It’s been three weeks and I cannot get you off my mind.
Nor all the things I would have, could have, or should have said when I saw you standing there.
I’ve been where you are. I have stood where you stood. And yet due to these new rules, around this “new normal” (that is anything but normal), I didn’t act the way I wish I had.
I watched you from eight feet away, in your navy winter coat, faded cropped leggings, and red flip-flops in the cold of December, frozen in time. I recognized your 1,000-yard stare beyond the sea of bodywash, extending past all the the other aisles, into that place of nothingness. So many decisions to make. Far too many.
I watched as you pulled your sandy blonde hair off your face and back into your messy bun, wiped the sweat from your forehead with the back of your hand, and then used your index finger and thumb to try and pull the discomfort inward toward your nose, with a tight squeeze from the top of your brow. I do that too.
I noticed how you leaned so heavily on that steel metal cart just to hold on, switching your centre of gravity from one leg to the other, trying to stop the spinning of your world for just a moment. Your short, rapid breathing, as your mask sucked in and out, in and out, in and out, trying to catch a deepened breath—I do that too.
I saw the tears fall from your eyes and land on the black, stretchy fabric over your nose and mouth. You tried to wipe away the others, pulling your hand into the arm of your coat so as not to touch your face. Through this, you were still staring into the abyss.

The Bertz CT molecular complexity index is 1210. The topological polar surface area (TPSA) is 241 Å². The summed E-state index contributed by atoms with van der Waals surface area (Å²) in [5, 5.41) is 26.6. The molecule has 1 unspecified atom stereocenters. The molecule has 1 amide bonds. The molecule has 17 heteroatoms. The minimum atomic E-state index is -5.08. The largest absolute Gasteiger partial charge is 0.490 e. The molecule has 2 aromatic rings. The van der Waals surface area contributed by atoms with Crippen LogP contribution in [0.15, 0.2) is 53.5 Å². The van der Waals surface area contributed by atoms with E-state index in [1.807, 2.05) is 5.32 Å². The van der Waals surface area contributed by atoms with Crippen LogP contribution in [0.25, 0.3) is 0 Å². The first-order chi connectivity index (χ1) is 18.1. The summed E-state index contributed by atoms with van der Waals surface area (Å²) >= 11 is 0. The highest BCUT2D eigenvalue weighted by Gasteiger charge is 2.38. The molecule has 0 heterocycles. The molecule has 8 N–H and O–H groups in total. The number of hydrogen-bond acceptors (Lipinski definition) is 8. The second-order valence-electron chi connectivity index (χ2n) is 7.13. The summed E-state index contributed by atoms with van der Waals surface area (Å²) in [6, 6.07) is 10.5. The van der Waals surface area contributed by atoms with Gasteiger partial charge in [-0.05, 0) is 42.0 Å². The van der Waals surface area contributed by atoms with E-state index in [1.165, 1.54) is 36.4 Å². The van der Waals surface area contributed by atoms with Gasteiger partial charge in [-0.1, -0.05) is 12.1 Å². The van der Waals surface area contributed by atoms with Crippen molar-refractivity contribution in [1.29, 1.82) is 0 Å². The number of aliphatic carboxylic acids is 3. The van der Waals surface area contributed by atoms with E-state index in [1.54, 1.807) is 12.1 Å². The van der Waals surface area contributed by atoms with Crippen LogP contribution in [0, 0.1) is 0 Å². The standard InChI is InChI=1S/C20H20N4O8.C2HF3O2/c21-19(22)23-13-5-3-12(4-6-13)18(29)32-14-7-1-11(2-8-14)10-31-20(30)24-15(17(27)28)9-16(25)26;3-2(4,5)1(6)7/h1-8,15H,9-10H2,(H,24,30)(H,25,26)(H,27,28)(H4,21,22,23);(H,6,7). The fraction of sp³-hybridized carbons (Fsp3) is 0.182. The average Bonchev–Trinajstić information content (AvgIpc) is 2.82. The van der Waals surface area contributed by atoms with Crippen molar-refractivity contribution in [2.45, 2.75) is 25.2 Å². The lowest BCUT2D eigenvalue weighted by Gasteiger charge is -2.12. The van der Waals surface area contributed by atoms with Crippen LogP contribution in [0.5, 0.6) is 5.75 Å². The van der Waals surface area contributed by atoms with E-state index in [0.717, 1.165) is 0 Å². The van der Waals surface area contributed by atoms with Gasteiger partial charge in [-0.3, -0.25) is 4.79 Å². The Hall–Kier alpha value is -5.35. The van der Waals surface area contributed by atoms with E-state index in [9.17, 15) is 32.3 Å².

I didn’t know where your mind was, but assuredly, it was not on bodywash. As a woman who has, over the years, cried many times in Walmart, I had my suspicions.
I watched as you grabbed the tan leather strap of your oversized purse hanging off your right shoulder, and with all your might, you jarred it over your head and across your chest. I saw your posture change. Your shoulders rolled forward. Some days, the gravity of the things we carry can’t be held in our arms. Nor can the weight of the world be carried on one shoulder, and we need both to brace ourselves, just to remain standing. I do that too.
I wanted to help, I swear I did.
I thought of offering you a Kleenex, or my unopened water bottle. I came prepared, but then again, so did you. We opened and drank almost simultaneously, quickly from under our masks. Some days, it is not easy to swallow all this pain back down. We both know no amount of fluid will keep it down, but god damn do we try to choke it back, don’t we? I know. I do that too.
I wanted to offer you a hug. I wanted to take the Cheerios, the orange juice, the three avocados, the family size bag of M&Ms, the tampons, the paper towels, and whatever bodywash you chose to the checkout for you, pay for them, and help you to your car—like I wish someone had done for me once upon a time when I was crying in Walmart.
No, these are unprecedented, and it’s hard to know the proper etiquette for helping a sister out during a pandemic—when an act of kindness could be misconstrued as reckless or even risk-taking behavior.
Instead, I just stood there and acted as your mirror, with my eyes filled and overflowing—because no one cries alone in my presence, not even from eight feet away.
We exchanged smiles, but with the wrinkled crows feet from our eyes and a few nods of affirmation through our tears.
Leaving the aisle and going the wrong way, I placed my hand on your back and whispered, “I know it doesn’t feel like it today, but you are going to be okay…”
Three weeks later, I hope this post finds you. And that you are okay.